ALBUQUERQUE, N.M. — The University of New Mexico’s Board of Regents is on the clock.
Per state law, UNM’s governing board has until Nov. 5 to select a new university president from the field of five finalists announced earlier this month — each of whom have now completed on-campus forums and interviews.
The regents intend to deliberate in a closed meeting Monday. They will make a decision “upon a majority vote” of the seven board members and announce their selection by the deadline after the selected candidate has accepted the terms, according to a written statement from Regent President Rob Doughty.
UNM has not announced what the job will pay, but former President Bob Frank made $362,136 annually. Most of the current candidates earn more in their present positions, according to online salary databases.
Doughty said they will hear feedback from various constituent groups Monday and will also consider input provided through surveys. The surveys are available online through noon Friday at presidentialsearch.unm.edu. Videos from each of the candidates’ recent UNM forums are also available to members of the campus community until then.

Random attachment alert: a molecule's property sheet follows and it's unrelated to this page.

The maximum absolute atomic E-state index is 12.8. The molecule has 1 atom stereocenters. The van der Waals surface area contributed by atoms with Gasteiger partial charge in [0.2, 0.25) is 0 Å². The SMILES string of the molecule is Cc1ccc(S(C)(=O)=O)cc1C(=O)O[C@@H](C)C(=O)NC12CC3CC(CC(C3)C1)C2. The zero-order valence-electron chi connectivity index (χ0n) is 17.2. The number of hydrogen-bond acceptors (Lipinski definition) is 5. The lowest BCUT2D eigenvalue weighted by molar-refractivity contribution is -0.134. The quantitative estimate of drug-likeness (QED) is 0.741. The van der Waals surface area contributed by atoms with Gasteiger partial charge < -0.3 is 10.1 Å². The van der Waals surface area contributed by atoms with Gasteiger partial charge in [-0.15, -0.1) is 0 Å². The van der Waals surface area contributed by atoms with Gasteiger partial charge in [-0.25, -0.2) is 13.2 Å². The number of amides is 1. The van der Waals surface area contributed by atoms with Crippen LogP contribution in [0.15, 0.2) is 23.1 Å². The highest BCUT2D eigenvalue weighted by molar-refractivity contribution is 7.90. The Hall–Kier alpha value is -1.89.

The five vying for UNM’s top job are:
- Dr. David Brenner, vice chancellor for health sciences and medical school dean at the University of California, San Diego
- Dr. Kenneth Kaushansky, senior vice president for health sciences and medical school dean at Stony Brook University in New York
- Anny Morrobel-Sosa, Ph.D., president of her own consulting firm and former provost and senior vice president for academic affairs at Lehman College in New York
- Charles “Chuck” Staben, Ph.D., president of the University of Idaho
- Garnett Stokes, Ph.D., provost and executive vice president at the University of Missouri
The chosen candidate will become UNM’s 22nd president, filling the position Frank vacated last December after 4½ years. Provost Chaouki Abdallah has served as interim president since January, but did not apply for the job on a permanent basis.
The president will take over an institution with about 26,000 students at the main campus, a $2.91 billion annual budget and a series of challenges that include state funding cuts, dwindling enrollment, and investigations by multiple state agencies into financial management of its athletic department.